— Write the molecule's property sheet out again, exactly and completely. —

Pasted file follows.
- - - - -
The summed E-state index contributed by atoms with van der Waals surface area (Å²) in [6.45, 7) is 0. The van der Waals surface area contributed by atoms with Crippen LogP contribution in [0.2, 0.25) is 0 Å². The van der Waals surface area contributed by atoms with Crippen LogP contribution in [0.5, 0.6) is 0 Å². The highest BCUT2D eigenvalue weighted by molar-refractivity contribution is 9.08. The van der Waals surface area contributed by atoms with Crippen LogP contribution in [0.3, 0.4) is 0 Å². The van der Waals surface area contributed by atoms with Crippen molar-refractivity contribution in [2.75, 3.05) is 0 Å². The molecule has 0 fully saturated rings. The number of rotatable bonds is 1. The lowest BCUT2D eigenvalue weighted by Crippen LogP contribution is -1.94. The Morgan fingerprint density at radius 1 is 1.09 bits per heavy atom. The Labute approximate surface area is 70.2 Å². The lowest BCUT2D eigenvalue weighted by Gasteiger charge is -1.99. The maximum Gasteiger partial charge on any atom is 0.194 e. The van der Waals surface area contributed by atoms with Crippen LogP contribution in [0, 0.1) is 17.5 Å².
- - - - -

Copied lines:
The summed E-state index contributed by atoms with van der Waals surface area (Å²) in [6.45, 7) is 0. The van der Waals surface area contributed by atoms with Crippen LogP contribution in [0.2, 0.25) is 0 Å². The van der Waals surface area contributed by atoms with Crippen LogP contribution in [0.5, 0.6) is 0 Å². The highest BCUT2D eigenvalue weighted by molar-refractivity contribution is 9.08. The van der Waals surface area contributed by atoms with Crippen LogP contribution in [0.3, 0.4) is 0 Å². The van der Waals surface area contributed by atoms with Crippen molar-refractivity contribution in [2.75, 3.05) is 0 Å². The molecule has 0 fully saturated rings. The number of rotatable bonds is 1. The lowest BCUT2D eigenvalue weighted by Crippen LogP contribution is -1.94. The Morgan fingerprint density at radius 1 is 1.09 bits per heavy atom. The Labute approximate surface area is 70.2 Å². The lowest BCUT2D eigenvalue weighted by Gasteiger charge is -1.99. The maximum Gasteiger partial charge on any atom is 0.194 e. The van der Waals surface area contributed by atoms with Crippen LogP contribution in [0, 0.1) is 17.5 Å².